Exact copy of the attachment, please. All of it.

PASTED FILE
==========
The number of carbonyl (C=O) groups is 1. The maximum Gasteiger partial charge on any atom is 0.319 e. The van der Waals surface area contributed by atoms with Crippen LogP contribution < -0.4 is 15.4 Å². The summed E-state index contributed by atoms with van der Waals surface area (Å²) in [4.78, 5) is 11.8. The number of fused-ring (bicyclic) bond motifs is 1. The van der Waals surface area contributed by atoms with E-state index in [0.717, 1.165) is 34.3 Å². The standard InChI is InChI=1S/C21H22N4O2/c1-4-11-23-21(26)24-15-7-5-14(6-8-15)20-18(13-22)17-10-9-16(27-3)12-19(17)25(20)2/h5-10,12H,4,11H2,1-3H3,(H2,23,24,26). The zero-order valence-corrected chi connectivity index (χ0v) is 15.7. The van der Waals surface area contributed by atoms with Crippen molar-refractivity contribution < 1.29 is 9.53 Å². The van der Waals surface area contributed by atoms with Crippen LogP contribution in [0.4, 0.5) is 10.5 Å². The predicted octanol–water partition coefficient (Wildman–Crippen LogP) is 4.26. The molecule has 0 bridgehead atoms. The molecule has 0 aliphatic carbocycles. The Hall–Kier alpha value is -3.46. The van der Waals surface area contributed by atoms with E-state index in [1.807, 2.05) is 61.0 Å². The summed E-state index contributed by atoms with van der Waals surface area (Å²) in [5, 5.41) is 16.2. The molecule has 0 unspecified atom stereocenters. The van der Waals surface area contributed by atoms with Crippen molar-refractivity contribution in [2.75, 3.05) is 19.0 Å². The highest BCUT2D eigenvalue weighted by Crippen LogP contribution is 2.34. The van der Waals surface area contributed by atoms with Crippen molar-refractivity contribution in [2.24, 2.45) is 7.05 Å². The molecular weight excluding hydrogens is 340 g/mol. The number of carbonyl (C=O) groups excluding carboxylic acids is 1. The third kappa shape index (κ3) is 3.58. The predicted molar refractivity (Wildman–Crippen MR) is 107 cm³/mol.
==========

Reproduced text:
The number of carbonyl (C=O) groups is 1. The maximum Gasteiger partial charge on any atom is 0.319 e. The van der Waals surface area contributed by atoms with Crippen LogP contribution < -0.4 is 15.4 Å². The summed E-state index contributed by atoms with van der Waals surface area (Å²) in [4.78, 5) is 11.8. The number of fused-ring (bicyclic) bond motifs is 1. The van der Waals surface area contributed by atoms with E-state index in [0.717, 1.165) is 34.3 Å². The standard InChI is InChI=1S/C21H22N4O2/c1-4-11-23-21(26)24-15-7-5-14(6-8-15)20-18(13-22)17-10-9-16(27-3)12-19(17)25(20)2/h5-10,12H,4,11H2,1-3H3,(H2,23,24,26). The zero-order valence-corrected chi connectivity index (χ0v) is 15.7. The van der Waals surface area contributed by atoms with Crippen molar-refractivity contribution < 1.29 is 9.53 Å². The van der Waals surface area contributed by atoms with Crippen LogP contribution in [0.4, 0.5) is 10.5 Å². The predicted octanol–water partition coefficient (Wildman–Crippen LogP) is 4.26. The molecule has 0 bridgehead atoms. The molecule has 0 aliphatic carbocycles. The Hall–Kier alpha value is -3.46. The van der Waals surface area contributed by atoms with E-state index in [1.807, 2.05) is 61.0 Å². The summed E-state index contributed by atoms with van der Waals surface area (Å²) in [5, 5.41) is 16.2. The molecule has 0 unspecified atom stereocenters. The van der Waals surface area contributed by atoms with Crippen molar-refractivity contribution in [2.75, 3.05) is 19.0 Å². The highest BCUT2D eigenvalue weighted by Crippen LogP contribution is 2.34. The van der Waals surface area contributed by atoms with Crippen molar-refractivity contribution in [2.24, 2.45) is 7.05 Å². The molecular weight excluding hydrogens is 340 g/mol. The number of carbonyl (C=O) groups excluding carboxylic acids is 1. The third kappa shape index (κ3) is 3.58. The predicted molar refractivity (Wildman–Crippen MR) is 107 cm³/mol.